Internal rotation (medial rotation) is rotation toward the center of the body.
External rotation (lateral rotation) is rotation away from the center of the body.
To be strong and stable, the base leg should always be in external rotation.
When we are standing with weight on two feet, we have two base legs.
External rotation increases stability by ensuring that our joints and weight are supported by active muscles. If you have a hard time creating or maintaining external rotation, you need to strengthen the internal muscles of the gluts, specifically the piriformis.
Ballerinas externally rotate a lot, nearly 90 degrees, as part of the aesthetic of ballet. For functional purposes in tango, we only need to make sure that we have some external rotation. At the start of every step, we align the base leg so that it has external rotation relative to the next projection. Both mark and revel must be sure to re-align and externally rotate their base legs as part of the preparation for the next step, and place the new foot in external rotation before it receives weight.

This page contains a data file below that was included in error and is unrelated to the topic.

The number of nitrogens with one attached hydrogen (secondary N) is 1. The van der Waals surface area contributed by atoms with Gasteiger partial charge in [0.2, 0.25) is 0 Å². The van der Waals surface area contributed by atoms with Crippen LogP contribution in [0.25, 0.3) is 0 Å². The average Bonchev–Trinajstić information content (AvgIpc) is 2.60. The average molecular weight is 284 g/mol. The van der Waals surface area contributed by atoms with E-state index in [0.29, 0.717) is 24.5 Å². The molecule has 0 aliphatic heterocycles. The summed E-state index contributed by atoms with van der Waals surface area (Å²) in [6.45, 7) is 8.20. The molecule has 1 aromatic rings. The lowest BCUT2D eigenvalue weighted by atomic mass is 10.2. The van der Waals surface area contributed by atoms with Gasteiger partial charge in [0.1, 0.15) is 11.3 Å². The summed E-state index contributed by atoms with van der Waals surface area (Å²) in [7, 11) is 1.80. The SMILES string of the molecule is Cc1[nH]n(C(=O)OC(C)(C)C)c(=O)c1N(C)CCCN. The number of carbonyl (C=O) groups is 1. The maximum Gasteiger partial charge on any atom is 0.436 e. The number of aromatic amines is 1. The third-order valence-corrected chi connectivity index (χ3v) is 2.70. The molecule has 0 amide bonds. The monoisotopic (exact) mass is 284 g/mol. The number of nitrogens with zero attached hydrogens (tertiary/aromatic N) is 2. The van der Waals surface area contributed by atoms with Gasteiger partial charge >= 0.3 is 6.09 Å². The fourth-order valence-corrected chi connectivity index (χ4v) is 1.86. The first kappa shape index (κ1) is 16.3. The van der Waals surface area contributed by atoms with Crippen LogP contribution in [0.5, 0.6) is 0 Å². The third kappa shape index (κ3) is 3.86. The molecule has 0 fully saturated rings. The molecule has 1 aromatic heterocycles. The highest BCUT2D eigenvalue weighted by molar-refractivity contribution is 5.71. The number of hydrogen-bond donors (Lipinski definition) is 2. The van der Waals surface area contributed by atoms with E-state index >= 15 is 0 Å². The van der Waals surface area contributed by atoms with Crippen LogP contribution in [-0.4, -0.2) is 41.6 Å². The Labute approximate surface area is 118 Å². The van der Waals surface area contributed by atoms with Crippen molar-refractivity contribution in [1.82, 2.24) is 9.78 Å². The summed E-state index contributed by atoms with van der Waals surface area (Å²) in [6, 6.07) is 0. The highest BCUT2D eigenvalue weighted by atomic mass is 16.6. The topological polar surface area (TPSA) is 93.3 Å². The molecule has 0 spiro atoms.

Marks need to take special care to maintain external rotation when they have torsion in the body. External rotation will keep the muscles of both legs available and keep your back foot in working contact with the ground.
In projection, the free leg is in external rotation. Note that in side projection, the external rotation of the free leg is slight.
The process of moving the free leg to the projection is highly stylized in tango. This style aims to combine the elegance of a ballerina’s leg with the casual flirtation of a sexy, confident walk. The walking part is important. While a ballerina never relaxes her legs out of external rotation, the tango walk involves a relaxed free leg. To do this the free leg’s hip relaxes into internal rotation as it pass close the base leg and return to external rotation as the free leg extends toward the next projection. The fully projected foot is in external rotation, ready to become the new base leg.